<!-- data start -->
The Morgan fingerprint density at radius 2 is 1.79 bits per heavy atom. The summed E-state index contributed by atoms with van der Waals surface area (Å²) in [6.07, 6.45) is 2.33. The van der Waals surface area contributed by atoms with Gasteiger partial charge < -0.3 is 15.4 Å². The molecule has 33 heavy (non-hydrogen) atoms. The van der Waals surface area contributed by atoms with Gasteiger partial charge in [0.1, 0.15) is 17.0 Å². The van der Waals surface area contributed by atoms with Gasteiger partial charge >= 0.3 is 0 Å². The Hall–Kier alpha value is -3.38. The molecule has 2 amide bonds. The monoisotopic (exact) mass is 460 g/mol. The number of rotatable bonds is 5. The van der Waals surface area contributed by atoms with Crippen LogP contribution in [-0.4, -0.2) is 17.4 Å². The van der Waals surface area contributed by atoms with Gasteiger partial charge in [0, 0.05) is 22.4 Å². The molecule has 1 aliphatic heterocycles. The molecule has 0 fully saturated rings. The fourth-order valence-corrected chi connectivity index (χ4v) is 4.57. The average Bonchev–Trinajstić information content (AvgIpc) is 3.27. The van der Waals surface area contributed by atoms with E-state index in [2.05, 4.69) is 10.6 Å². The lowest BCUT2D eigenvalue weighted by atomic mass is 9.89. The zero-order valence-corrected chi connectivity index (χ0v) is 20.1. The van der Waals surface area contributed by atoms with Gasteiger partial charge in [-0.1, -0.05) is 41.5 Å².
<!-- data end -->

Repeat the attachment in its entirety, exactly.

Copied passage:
The Morgan fingerprint density at radius 2 is 1.79 bits per heavy atom. The summed E-state index contributed by atoms with van der Waals surface area (Å²) in [6.07, 6.45) is 2.33. The van der Waals surface area contributed by atoms with Gasteiger partial charge < -0.3 is 15.4 Å². The molecule has 33 heavy (non-hydrogen) atoms. The van der Waals surface area contributed by atoms with Gasteiger partial charge in [0.1, 0.15) is 17.0 Å². The van der Waals surface area contributed by atoms with Gasteiger partial charge >= 0.3 is 0 Å². The Hall–Kier alpha value is -3.38. The molecule has 2 amide bonds. The monoisotopic (exact) mass is 460 g/mol. The number of rotatable bonds is 5. The van der Waals surface area contributed by atoms with Crippen LogP contribution in [-0.4, -0.2) is 17.4 Å². The van der Waals surface area contributed by atoms with Gasteiger partial charge in [0, 0.05) is 22.4 Å². The molecule has 1 aliphatic heterocycles. The molecule has 0 fully saturated rings. The fourth-order valence-corrected chi connectivity index (χ4v) is 4.57. The average Bonchev–Trinajstić information content (AvgIpc) is 3.27. The van der Waals surface area contributed by atoms with E-state index in [2.05, 4.69) is 10.6 Å². The lowest BCUT2D eigenvalue weighted by atomic mass is 9.89. The zero-order valence-corrected chi connectivity index (χ0v) is 20.1. The van der Waals surface area contributed by atoms with Gasteiger partial charge in [-0.1, -0.05) is 41.5 Å².